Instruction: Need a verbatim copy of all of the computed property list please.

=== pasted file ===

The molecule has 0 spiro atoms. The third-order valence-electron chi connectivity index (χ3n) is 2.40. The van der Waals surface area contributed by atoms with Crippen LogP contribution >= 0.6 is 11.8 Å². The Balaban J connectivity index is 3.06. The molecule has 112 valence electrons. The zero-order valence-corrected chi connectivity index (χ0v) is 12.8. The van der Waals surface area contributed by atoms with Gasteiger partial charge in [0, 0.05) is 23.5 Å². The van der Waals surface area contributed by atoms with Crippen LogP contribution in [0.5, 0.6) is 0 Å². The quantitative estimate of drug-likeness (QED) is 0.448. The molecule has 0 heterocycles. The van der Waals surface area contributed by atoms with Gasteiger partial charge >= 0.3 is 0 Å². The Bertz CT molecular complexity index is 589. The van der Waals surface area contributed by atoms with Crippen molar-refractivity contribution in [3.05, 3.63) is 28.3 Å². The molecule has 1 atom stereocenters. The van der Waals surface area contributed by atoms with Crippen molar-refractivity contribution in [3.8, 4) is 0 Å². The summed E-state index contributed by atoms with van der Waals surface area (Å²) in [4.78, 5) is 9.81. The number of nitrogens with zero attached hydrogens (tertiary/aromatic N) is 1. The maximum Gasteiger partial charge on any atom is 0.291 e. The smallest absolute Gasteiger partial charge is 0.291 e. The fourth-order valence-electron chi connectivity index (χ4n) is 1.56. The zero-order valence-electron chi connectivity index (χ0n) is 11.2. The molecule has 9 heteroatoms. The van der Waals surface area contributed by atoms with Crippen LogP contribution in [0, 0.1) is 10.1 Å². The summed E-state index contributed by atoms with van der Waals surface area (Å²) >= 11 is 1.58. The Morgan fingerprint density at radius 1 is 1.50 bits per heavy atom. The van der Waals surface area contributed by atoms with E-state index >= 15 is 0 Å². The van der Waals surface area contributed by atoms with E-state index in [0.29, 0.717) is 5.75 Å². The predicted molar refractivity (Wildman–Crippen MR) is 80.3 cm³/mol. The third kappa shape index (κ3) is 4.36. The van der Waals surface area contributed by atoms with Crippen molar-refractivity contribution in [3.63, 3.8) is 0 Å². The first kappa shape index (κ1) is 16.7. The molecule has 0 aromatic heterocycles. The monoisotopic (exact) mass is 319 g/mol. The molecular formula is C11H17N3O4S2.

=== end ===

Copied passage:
The molecule has 0 spiro atoms. The third-order valence-electron chi connectivity index (χ3n) is 2.40. The van der Waals surface area contributed by atoms with Crippen LogP contribution >= 0.6 is 11.8 Å². The Balaban J connectivity index is 3.06. The molecule has 112 valence electrons. The zero-order valence-corrected chi connectivity index (χ0v) is 12.8. The van der Waals surface area contributed by atoms with Gasteiger partial charge in [0, 0.05) is 23.5 Å². The van der Waals surface area contributed by atoms with Crippen LogP contribution in [0.5, 0.6) is 0 Å². The quantitative estimate of drug-likeness (QED) is 0.448. The molecule has 0 heterocycles. The van der Waals surface area contributed by atoms with Gasteiger partial charge >= 0.3 is 0 Å². The Bertz CT molecular complexity index is 589. The van der Waals surface area contributed by atoms with Crippen molar-refractivity contribution in [3.05, 3.63) is 28.3 Å². The molecule has 1 atom stereocenters. The van der Waals surface area contributed by atoms with Crippen molar-refractivity contribution in [3.8, 4) is 0 Å². The summed E-state index contributed by atoms with van der Waals surface area (Å²) in [4.78, 5) is 9.81. The number of nitrogens with zero attached hydrogens (tertiary/aromatic N) is 1. The maximum Gasteiger partial charge on any atom is 0.291 e. The smallest absolute Gasteiger partial charge is 0.291 e. The fourth-order valence-electron chi connectivity index (χ4n) is 1.56. The zero-order valence-electron chi connectivity index (χ0n) is 11.2. The molecule has 9 heteroatoms. The van der Waals surface area contributed by atoms with Crippen LogP contribution in [0, 0.1) is 10.1 Å². The summed E-state index contributed by atoms with van der Waals surface area (Å²) >= 11 is 1.58. The Morgan fingerprint density at radius 1 is 1.50 bits per heavy atom. The van der Waals surface area contributed by atoms with E-state index >= 15 is 0 Å². The van der Waals surface area contributed by atoms with E-state index in [0.29, 0.717) is 5.75 Å². The predicted molar refractivity (Wildman–Crippen MR) is 80.3 cm³/mol. The third kappa shape index (κ3) is 4.36. The van der Waals surface area contributed by atoms with Crippen molar-refractivity contribution in [3.63, 3.8) is 0 Å². The first kappa shape index (κ1) is 16.7. The molecule has 0 aromatic heterocycles. The monoisotopic (exact) mass is 319 g/mol. The molecular formula is C11H17N3O4S2.